WizDish offers moonwalking solution to virtual reality immersion


October 16, 2012

WizDish in action: in front of a television set accommodating a gamer wearing a VR headset

WizDish in action: in front of a television set accommodating a gamer wearing a VR headset

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Virtual reality has always felt like it's on the cusp of becoming huge, but it has never quite managed to gain the momentum needed to put it in the hands of the mainstream. But with the original Wii showing the way, and both PlayStation Move and Xbox Kinect following in its footsteps, the signs are that we're moving away from traditional gaming and towards a future dominated by alternative ways of interacting with virtual worlds. The final piece of the puzzle in bringing VR to the masses could be a simple and affordable method for allowing gamers to move around safely while they have headsets strapped to their faces. The WizDish aims to be just such a device.

The WizDish is a small dish-shaped platform that allows gamers to walk around their virtual reality playgrounds. Perhaps "moonwalking" would be a more apt description, as the user slides on the slick concave surface of the dish to move their on-screen avatar around. It was created by Julian Williams before being fine-tuned by physicist Dr. Charles King. Williams owns the patent on the WizDish design.

The theory behind WizDish is that removing the vertical movements we make when we walk doesn't take anything away from the feeling of motion. So creating a platform that the gamer ensconced in a virtual reality environment can slide on means removing the need for them to actually walk anywhere. Williams states that WizDish makes it safe to walk, run, jump, and turn, as well as stop and start moving, as the game dictates. The methodology is demonstrated in the video at the end of the article.

The general consensus amongst those who have seen WizDish in action is that, while it's far from perfect, it is a good solution to the problem. There are some glaring concerns: safety (especially mounting and dismounting the platform), how tiring the sliding motion could prove to be, and the need for an external motion detection system. That latter point is both the strength and weakness of this WizDish, as having no moving parts keeps things simple and (hopefully) affordable, but also means that its worth is invariably tied to another product.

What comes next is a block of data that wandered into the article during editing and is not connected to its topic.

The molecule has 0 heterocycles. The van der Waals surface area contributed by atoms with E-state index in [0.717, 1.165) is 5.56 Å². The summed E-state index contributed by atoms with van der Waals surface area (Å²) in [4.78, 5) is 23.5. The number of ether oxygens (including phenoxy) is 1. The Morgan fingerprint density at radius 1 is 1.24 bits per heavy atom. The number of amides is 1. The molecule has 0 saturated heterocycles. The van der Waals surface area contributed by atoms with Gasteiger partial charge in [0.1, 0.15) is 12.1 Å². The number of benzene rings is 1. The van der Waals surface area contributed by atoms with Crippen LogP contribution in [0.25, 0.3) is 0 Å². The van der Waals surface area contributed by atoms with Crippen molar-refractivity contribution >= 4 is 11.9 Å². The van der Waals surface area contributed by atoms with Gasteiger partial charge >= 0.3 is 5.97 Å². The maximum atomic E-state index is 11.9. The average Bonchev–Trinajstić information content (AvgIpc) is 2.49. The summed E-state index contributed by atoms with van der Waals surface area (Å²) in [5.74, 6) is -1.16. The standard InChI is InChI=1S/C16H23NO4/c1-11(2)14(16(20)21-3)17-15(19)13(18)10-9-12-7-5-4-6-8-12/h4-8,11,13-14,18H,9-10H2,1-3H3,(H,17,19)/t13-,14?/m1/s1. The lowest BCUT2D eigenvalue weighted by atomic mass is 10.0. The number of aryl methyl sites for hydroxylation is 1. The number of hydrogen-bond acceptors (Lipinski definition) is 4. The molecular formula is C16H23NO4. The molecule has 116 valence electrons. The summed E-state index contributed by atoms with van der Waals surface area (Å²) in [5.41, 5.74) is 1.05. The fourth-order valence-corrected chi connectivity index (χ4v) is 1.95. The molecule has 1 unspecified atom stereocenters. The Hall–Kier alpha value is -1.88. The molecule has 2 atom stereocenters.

There are a host of different VR motion products vying for the chance to be the one solution to rule them all – the Stringwalker, Powered Shoes, CyberWalk, and VirtuSphere all having been previously covered here on Gizmag – and WizDish joins that growing list of options.

We don't yet know how much the WizDish would cost to buy were it to become available to ordinary gamers, but Williams has suggested that a successful Kickstarter campaign that generated the right number of pre-orders could keep the price to “just a few hundred dollars each.” Which may not be particularly cheap, but is certainly a lot more affordable than any of the omni-directional treadmills currently being touted as viable options. In the meantime, researchers and developers are invited to contact Williams via the WizDish website.

Source: WizDish via RoadToVR

About the Author
Dave Parrack Dave is a technology journalist with a ravenous appetite for gadgets, gizmos, and gubbins. He's based in the U.K., and from his center of operations writes about all facets of modern and future technology. He has learned more in his five years writing for the Web than he did in 11 years at school, and with none of the boring subjects thrown in to the mix. All articles by Dave Parrack

Pretty soon, a team of really smart guys and/or gals will come up with a VR system that just hooks up to a smartphone or tablet-sized device and generates a virtual game world from the reality around us. We won't need intermediary devices like this because we'll be able to just go to the park or the halls of our own home to engage in reality-augmented virtual entertainment, or RAVE. I look forward to this future - and if I'm lucky, I might even be a part of creating it.

Joel Detrow

Joel, I was thinking of a similar idea. In the future with google glass or other augmented reality displays, everyone could have their own AR overlayed on every building. This would allow everyone walking down a city street to see a different scene. Users could subscribe to user-created overlays of all buildings to make them glass and steel, for instance, while other users might prefer seeing a wide variety of building styles, instead of brick everywhere. Streets and other infrastructure could be "vectorized" (crack removal) for more aesthetic appeal. Only the basics of moving people, vehicles and basic structure of sidewalks might remain untouched by the augmented reality overlay. However, this is a slippery slope towards The Matrix, and I'd rather focus on improving the real world.

Steve Pender

I've been thinking about this problem also, but no offense to the creator but I don't think it's the solution people would want.

If I'm working in VR game, I want to feel like I'm actually walking naturally as I would in the real world. This foot sliding action is not normal. Sure it might find a limited market, but I wouldn't be a buyer of this product.

John Stone

@Joel Detrow & Steve Pender: The idea with these "remain still" -type of solutions is to enable one to enjoy the virtual reality SAFELY from home. That means more protection from stalkers/rapists and generally more comfort from the fact that you're indoor and possibly even at home. No rain to fry your electronics and no storm to endanger your life. No need to avoid traffic either.

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